Yes, face-to-face is the ideal communication medium.
    You can’t always get what you want.
    Would you rather serve 500 users face-to-face, knowing that you’re missing another 500 “virtual” users; or would you prefer to answer all 1000 of your users, even if only 100 of those interactions are face-to-face?
    Providing reference online does require new skills, but learning these skills will make you a better librarian.
  • 7. Common Issues
    Other libraries can’t help my users effectively
    But they can START the conversation; they can engage the user; they can provide you a point of connection with that user where you can follow-up
    QP makes it so the user’s home library always has the last word with their own users
    This may not be a service issue but a content issue; what information is so sought after by your users that you’re NOT making easily accessible online?
  • 8. Common Issues
    Virtual Reference is not an appropriate forum for long/research/local/collection/assignment/etc … questions.
    Stop and think about this. Do you really think that questions involving more research / longer connection times are inappropriate, or are you just not interested in typing that much? Are you worried about your attention span or your users? Are you saying you have better things to do?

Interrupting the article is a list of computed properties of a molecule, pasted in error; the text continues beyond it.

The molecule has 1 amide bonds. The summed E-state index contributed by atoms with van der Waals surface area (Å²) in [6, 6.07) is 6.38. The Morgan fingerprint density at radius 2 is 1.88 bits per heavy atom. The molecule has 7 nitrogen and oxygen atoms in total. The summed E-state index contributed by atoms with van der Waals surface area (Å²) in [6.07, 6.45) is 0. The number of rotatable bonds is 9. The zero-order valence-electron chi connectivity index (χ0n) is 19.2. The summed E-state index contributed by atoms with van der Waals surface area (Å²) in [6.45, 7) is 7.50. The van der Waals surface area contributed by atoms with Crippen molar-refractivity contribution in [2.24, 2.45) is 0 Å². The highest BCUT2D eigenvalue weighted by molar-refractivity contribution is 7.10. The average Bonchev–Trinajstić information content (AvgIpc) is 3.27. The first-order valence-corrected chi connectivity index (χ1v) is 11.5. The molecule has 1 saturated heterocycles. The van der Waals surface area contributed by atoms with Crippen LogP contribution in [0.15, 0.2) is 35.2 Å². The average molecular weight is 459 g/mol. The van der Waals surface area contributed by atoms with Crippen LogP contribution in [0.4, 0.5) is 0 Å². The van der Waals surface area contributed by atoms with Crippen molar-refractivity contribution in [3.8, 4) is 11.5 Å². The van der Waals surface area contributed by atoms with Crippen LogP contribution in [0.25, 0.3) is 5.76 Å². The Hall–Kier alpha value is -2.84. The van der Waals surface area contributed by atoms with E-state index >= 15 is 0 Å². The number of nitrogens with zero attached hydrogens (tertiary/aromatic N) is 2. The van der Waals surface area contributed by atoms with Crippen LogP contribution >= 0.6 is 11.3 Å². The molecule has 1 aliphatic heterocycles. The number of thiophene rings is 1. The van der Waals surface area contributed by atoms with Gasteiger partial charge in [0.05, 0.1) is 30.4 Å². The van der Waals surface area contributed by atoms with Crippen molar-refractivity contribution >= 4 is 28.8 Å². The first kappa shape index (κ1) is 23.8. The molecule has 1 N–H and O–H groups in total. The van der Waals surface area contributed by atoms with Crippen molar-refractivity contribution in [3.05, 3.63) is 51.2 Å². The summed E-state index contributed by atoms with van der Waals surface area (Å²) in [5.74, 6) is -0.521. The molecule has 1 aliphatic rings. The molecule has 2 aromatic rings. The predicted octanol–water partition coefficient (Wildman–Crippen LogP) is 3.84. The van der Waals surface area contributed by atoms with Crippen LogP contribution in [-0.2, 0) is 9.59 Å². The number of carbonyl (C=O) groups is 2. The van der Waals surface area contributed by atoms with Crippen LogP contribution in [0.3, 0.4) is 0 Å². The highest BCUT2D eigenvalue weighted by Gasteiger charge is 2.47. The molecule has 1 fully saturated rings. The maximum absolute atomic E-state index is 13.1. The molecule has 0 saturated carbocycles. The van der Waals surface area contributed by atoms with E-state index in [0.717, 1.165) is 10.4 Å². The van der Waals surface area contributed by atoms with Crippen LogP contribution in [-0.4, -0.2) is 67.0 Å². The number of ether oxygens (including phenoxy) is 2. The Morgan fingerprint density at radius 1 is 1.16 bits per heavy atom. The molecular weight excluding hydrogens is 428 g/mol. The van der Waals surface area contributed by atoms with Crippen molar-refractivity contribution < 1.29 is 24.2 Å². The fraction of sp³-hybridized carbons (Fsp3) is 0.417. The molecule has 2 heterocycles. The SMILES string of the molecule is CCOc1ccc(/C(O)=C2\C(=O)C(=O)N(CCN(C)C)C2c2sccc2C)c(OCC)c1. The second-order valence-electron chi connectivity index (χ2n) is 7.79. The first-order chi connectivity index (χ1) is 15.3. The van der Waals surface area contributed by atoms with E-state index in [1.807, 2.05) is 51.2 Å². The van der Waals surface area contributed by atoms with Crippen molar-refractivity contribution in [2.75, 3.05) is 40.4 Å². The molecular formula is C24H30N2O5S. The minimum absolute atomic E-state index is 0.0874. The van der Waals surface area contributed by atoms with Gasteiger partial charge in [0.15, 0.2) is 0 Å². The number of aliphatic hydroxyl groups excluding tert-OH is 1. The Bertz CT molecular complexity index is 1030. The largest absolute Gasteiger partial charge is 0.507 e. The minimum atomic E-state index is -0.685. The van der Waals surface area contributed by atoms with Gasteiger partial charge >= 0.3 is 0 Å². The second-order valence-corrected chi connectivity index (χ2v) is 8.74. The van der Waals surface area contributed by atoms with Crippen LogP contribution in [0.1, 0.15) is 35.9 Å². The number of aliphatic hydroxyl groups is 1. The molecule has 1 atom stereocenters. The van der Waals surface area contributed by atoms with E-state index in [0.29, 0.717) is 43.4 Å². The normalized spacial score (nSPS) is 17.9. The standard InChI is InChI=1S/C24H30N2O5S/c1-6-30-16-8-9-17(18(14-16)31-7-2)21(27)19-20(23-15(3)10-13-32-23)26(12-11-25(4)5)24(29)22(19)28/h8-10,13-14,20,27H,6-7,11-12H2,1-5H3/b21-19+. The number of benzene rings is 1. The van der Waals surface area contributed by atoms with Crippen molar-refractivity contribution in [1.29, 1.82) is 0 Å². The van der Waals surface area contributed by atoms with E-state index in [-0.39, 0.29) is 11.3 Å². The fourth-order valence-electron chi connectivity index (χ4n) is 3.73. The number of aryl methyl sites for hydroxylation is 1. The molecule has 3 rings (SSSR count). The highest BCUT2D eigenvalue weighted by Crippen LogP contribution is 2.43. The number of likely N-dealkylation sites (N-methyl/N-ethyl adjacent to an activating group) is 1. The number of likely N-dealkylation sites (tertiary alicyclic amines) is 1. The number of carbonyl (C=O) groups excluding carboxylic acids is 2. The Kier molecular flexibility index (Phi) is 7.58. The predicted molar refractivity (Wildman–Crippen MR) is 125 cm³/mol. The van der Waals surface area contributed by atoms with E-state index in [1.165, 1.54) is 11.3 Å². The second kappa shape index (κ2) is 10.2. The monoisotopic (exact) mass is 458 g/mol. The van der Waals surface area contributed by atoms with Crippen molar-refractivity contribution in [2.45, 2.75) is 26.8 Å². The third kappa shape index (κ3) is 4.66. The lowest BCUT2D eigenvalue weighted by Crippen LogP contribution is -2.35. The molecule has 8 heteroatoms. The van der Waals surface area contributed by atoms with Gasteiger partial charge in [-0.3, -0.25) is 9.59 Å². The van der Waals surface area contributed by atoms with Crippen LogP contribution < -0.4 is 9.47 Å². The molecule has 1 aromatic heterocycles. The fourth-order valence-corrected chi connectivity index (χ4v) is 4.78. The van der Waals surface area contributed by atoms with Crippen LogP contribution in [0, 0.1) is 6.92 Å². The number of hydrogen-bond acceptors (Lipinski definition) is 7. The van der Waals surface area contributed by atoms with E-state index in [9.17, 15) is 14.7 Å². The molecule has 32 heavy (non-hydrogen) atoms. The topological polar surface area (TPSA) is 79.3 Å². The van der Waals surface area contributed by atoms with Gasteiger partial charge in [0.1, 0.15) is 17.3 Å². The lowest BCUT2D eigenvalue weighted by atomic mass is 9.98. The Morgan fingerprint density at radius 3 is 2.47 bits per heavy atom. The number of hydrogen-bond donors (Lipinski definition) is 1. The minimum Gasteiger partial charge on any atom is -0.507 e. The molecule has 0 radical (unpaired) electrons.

There may be valid arguments here, but not as many as you think. Again, VR can be the doorway that opens the connection. You can always get your user started and then use your VR session to schedule a F2F meet-up.
    Check out David Lee King’s blog post relating to this: http://www.davidleeking.com/2009/01/06/ask-a-librarian-services-need-a-reboot/
  • 9. Common Issues
    We’re already over-worked; we don’t have the staff available to start a new service!
    It’s not a new service; it’s a test of your desire to provide accessible reference to your users.
    What are you doing that’s more important than being available to your users?
    The actual staff time involved is minimal when compared to the benefit received; this is particularly true in larger cooperatives where everyone pitches in for a greater good and enhanced coverage.
  • 10. Common Issues
    Virtual Reference is just the next “new thing.” If we get involved with this fad, our users will expect us to join the next fad, and the next …